Exit 2

exit2
What we liked:
+ A ton of levels to play
+ Easy to learn controls
+ Great tutoria
What we didn't like:
- Why wasn't this made into DLC?
- AI can be hit and miss
- Can be extremely frustrating at times
Rating
8.8
DEVELOPER: Taito Corporation   |   PUBLISHER: Taito Corporation   |   RELEASE: 02/25/2009

Mr. ESC returns to save the day.

There are almost two-hundred Xbox Live Arcade games on the Marketplace. Some are original and fresh, while others are ports or remakes. For some, buying an XBLA game is easy because they have to have them all, while for others, it’s a tough choice. Take a chance on a game that you have never heard of and you could possibly get burned, or you can play it safe with a game you are familiar with. Luckily, there are demos you can download to help make that decision. However, even after completing the demo, you still might be up in the air about spending between ten and twenty bucks on a game and Exit 2 is one of those cases. After completing the demo I was left wanting more.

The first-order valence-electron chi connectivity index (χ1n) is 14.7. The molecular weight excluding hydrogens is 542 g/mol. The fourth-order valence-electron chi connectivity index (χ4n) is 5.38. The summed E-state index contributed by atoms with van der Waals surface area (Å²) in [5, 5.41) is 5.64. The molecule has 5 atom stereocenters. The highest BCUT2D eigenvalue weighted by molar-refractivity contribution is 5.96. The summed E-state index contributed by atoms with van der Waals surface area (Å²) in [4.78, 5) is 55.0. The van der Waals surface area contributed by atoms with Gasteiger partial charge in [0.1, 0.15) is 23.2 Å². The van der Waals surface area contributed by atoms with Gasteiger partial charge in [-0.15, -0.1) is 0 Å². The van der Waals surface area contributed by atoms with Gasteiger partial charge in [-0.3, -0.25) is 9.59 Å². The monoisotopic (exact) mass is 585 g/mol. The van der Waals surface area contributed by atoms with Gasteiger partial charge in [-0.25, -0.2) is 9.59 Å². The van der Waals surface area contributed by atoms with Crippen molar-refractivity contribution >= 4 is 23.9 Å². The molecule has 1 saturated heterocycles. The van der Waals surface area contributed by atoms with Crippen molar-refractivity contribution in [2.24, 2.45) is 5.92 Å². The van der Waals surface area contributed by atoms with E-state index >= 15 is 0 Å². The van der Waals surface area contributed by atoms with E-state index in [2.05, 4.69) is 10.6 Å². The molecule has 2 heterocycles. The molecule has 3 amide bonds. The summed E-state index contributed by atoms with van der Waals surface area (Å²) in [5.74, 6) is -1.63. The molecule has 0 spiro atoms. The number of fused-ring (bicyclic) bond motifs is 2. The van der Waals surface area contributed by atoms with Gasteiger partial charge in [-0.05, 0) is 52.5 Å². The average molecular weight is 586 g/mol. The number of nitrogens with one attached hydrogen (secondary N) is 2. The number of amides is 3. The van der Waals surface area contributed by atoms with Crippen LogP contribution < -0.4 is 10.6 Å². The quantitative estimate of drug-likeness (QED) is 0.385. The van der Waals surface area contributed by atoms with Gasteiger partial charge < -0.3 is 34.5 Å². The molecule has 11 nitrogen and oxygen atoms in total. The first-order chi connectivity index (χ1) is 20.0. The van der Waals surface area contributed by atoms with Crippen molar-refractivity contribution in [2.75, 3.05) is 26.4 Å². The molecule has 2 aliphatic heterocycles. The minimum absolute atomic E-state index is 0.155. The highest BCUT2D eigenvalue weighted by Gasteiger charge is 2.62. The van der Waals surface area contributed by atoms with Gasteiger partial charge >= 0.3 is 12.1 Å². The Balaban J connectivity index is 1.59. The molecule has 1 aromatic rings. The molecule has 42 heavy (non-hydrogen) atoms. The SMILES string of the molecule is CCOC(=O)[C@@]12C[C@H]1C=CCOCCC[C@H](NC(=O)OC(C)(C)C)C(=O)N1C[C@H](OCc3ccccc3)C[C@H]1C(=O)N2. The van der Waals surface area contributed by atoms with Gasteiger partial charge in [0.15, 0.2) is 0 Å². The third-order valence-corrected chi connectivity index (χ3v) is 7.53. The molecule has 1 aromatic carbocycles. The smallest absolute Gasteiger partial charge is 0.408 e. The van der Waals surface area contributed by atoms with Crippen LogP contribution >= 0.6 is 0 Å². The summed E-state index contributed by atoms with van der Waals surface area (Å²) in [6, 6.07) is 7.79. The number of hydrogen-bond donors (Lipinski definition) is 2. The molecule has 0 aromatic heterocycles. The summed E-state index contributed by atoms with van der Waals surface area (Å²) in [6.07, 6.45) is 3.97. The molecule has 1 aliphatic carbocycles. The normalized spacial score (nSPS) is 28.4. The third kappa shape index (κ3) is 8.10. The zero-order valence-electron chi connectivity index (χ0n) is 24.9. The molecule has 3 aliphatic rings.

Mr. ESC is back as he is charged with the duty of saving innocents, as that is what his job is as an Escape Contractor. If you have played the original, then you know how to play Exit 2. Nothing has changed. If you weren’t fortunate enough to play the first, learning this game is a snap, as it comes with a tutorial that teaches you every aspect of the game.